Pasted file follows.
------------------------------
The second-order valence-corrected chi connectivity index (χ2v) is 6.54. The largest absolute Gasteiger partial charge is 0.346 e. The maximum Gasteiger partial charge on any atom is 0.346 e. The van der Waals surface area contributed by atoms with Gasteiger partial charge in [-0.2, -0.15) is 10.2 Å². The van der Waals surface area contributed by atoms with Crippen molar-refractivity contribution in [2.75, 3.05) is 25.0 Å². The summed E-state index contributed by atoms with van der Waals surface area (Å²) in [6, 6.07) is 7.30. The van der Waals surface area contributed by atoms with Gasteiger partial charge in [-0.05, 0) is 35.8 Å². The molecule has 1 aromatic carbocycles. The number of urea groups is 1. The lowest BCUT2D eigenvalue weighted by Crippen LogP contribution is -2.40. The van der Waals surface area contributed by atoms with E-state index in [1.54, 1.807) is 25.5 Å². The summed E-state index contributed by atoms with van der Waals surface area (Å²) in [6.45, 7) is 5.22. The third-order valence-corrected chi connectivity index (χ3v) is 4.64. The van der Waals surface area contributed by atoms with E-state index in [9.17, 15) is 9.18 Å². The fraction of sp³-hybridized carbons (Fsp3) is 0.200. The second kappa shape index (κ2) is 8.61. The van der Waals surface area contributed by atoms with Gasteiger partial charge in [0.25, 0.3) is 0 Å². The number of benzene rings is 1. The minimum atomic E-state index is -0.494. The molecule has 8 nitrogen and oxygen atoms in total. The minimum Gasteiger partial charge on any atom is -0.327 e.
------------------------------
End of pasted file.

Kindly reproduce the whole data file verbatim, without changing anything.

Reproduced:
The second-order valence-corrected chi connectivity index (χ2v) is 6.54. The largest absolute Gasteiger partial charge is 0.346 e. The maximum Gasteiger partial charge on any atom is 0.346 e. The van der Waals surface area contributed by atoms with Gasteiger partial charge in [-0.2, -0.15) is 10.2 Å². The van der Waals surface area contributed by atoms with Crippen molar-refractivity contribution in [2.75, 3.05) is 25.0 Å². The summed E-state index contributed by atoms with van der Waals surface area (Å²) in [6, 6.07) is 7.30. The van der Waals surface area contributed by atoms with Gasteiger partial charge in [-0.05, 0) is 35.8 Å². The molecule has 1 aromatic carbocycles. The number of urea groups is 1. The lowest BCUT2D eigenvalue weighted by Crippen LogP contribution is -2.40. The van der Waals surface area contributed by atoms with E-state index in [1.54, 1.807) is 25.5 Å². The summed E-state index contributed by atoms with van der Waals surface area (Å²) in [6.45, 7) is 5.22. The third-order valence-corrected chi connectivity index (χ3v) is 4.64. The van der Waals surface area contributed by atoms with E-state index in [9.17, 15) is 9.18 Å². The fraction of sp³-hybridized carbons (Fsp3) is 0.200. The second kappa shape index (κ2) is 8.61. The van der Waals surface area contributed by atoms with Gasteiger partial charge in [0.25, 0.3) is 0 Å². The number of benzene rings is 1. The minimum atomic E-state index is -0.494. The molecule has 8 nitrogen and oxygen atoms in total. The minimum Gasteiger partial charge on any atom is -0.327 e.